Great Noise Ensemble's Revelation: Contemporary Classical Concert
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The last date listed for Great Noise Ensemble was Friday April 5, 2013 / 8:00pm.
Currently at Atlas Performing Arts Center
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- $25.00 - $40.00
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About The Program
Stephen Albert’s *_Treestone*_ is a collection of moments captured from the story of Tristan and Iseult from Finnegan’s Wake, set for soprano, tenor and chamber orchestra. “The story of Tristan is communicated in coded fragments by different persons, challenging our reason and powers of intuition,” writes Albert in his program notes. “Our associative memory is forced to the edge, deciphering and piecing together Joyce’s abbreviated, irreverent and often deranged version of the tale.” *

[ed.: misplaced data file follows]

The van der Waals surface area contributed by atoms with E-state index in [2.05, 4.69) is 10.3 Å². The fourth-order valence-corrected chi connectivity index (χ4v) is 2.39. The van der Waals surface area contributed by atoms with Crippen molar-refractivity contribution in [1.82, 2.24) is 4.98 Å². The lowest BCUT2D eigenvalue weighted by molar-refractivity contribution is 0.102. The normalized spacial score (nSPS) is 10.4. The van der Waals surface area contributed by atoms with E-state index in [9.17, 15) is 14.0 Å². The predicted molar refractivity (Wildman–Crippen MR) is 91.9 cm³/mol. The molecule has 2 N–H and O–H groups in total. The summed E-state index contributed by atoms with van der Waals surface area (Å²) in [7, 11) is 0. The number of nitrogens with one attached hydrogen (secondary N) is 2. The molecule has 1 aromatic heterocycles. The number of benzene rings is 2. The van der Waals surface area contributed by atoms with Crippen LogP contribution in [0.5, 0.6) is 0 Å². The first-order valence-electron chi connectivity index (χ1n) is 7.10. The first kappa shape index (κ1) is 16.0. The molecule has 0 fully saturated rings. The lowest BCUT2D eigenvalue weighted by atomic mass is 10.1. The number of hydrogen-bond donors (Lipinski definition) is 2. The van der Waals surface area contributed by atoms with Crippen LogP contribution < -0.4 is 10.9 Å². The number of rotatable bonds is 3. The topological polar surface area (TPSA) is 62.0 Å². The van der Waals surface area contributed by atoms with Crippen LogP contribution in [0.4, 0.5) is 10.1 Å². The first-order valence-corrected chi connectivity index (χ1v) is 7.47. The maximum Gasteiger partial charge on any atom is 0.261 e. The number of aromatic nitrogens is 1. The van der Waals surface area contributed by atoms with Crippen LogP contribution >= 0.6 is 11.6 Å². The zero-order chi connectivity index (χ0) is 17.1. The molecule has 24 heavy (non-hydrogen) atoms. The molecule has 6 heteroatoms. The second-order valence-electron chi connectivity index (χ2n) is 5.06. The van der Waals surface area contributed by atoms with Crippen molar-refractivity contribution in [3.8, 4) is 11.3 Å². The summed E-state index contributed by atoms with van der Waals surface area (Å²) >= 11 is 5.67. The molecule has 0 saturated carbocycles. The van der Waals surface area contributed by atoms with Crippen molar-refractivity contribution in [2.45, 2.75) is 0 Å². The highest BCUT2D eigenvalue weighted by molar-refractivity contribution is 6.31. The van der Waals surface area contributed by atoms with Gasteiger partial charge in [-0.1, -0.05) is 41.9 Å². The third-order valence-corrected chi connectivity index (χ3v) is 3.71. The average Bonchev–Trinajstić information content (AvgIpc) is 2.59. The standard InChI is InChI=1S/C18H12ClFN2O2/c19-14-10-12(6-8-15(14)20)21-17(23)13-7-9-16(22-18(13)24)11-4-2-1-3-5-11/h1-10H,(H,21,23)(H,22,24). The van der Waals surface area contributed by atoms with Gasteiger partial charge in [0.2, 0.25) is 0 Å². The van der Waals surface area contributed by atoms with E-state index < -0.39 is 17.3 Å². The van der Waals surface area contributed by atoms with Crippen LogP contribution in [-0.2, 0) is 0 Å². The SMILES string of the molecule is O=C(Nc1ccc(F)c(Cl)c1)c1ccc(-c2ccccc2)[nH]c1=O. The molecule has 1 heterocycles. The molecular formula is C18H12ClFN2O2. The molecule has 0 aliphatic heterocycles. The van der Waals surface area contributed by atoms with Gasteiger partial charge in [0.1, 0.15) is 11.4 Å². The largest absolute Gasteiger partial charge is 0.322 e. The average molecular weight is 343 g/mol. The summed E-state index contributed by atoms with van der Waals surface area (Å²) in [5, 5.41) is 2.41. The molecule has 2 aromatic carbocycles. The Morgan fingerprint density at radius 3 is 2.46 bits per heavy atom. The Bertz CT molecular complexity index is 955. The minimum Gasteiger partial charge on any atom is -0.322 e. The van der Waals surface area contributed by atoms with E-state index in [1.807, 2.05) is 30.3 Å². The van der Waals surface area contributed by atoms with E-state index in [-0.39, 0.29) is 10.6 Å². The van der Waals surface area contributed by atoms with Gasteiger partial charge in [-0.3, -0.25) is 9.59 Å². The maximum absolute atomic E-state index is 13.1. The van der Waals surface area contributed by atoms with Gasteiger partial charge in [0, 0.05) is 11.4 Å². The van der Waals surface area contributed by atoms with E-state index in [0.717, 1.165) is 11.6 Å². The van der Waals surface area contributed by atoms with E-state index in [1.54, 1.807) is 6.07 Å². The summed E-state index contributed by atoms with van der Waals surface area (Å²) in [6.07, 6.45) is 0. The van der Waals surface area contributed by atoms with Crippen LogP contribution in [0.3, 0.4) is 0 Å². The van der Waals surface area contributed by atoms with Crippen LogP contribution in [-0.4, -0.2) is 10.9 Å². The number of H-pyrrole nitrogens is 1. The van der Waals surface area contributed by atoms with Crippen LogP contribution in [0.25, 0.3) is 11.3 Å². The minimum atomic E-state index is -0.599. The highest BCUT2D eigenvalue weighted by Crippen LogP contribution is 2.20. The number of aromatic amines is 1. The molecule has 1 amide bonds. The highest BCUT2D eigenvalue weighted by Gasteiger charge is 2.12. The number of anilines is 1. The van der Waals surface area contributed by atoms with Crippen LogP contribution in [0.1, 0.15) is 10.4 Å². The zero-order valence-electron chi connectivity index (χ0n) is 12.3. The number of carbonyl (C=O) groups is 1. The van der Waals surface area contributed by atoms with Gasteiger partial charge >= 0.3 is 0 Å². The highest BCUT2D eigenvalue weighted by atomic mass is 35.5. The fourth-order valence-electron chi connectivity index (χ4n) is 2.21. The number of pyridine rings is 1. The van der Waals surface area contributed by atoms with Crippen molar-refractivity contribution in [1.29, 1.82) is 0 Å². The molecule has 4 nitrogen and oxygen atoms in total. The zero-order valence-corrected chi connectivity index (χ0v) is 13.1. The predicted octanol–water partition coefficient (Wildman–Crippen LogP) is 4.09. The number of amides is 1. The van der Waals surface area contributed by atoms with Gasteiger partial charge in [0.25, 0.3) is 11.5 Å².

Daniel Felsenfeld’s *_*The Curse of Sophistication*_ takes its title from a line in an Elvis Costello song, as do the movement titles—though there its relationship with Mr. Costello ends. “Anyone who toils in the garden of so-called high art knows its traps and pitfalls, its unfairnesses and inequities, its Obsessions, Temptations, and Posessions. It can be a family, high culture; it can also be a foe, a difficult climb and, indeed, a curse,” says Felsenfeld. This concerto was written for GNE pianist Molly Orlando Palmiero and Great Noise Ensemble, and receives its world premiere at this performance. *
Aleksandra Vrebalov’s *_*Transparent Walls*_ is a meditation on the subtle, often invisible relatedness among everything, those connections we see only in rare moments of clarity. Vrebalov says, “In those moments it seems that time slows down and lets us glimpse through otherwise opaque walls that all of a sudden become transparent, become like a magnifying glass. And we see through, we feel the force of knowledge, we feel the timelessness that consumed us, and an eye-blink later, we are back, with walls opaque again. In this piece, I explore the moment of being in front of transparent walls, with answers just about to reveal themselves, while the moment in time is stretched to an unidentifiable length and we are generously let in.”